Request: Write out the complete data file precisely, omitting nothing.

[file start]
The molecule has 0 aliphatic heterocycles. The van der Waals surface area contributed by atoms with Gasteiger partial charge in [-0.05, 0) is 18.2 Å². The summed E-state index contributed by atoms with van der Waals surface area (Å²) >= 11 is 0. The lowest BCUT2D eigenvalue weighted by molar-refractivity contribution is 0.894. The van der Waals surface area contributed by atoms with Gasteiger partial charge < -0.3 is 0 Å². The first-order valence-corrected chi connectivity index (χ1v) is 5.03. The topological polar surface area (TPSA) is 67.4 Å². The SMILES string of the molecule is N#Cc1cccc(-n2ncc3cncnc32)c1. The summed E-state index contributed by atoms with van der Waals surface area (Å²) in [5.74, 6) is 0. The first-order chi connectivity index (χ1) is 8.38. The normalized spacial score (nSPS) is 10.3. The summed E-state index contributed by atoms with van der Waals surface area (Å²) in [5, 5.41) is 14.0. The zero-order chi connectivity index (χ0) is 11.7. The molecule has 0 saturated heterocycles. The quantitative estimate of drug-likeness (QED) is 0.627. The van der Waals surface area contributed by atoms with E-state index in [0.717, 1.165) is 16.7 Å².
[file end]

The molecule has 0 aliphatic heterocycles. The van der Waals surface area contributed by atoms with Gasteiger partial charge in [-0.05, 0) is 18.2 Å². The summed E-state index contributed by atoms with van der Waals surface area (Å²) >= 11 is 0. The lowest BCUT2D eigenvalue weighted by molar-refractivity contribution is 0.894. The van der Waals surface area contributed by atoms with Gasteiger partial charge < -0.3 is 0 Å². The first-order valence-corrected chi connectivity index (χ1v) is 5.03. The topological polar surface area (TPSA) is 67.4 Å². The SMILES string of the molecule is N#Cc1cccc(-n2ncc3cncnc32)c1. The summed E-state index contributed by atoms with van der Waals surface area (Å²) in [5.74, 6) is 0. The first-order chi connectivity index (χ1) is 8.38. The normalized spacial score (nSPS) is 10.3. The summed E-state index contributed by atoms with van der Waals surface area (Å²) in [5, 5.41) is 14.0. The zero-order chi connectivity index (χ0) is 11.7. The molecule has 0 saturated heterocycles. The quantitative estimate of drug-likeness (QED) is 0.627. The van der Waals surface area contributed by atoms with E-state index in [0.717, 1.165) is 16.7 Å².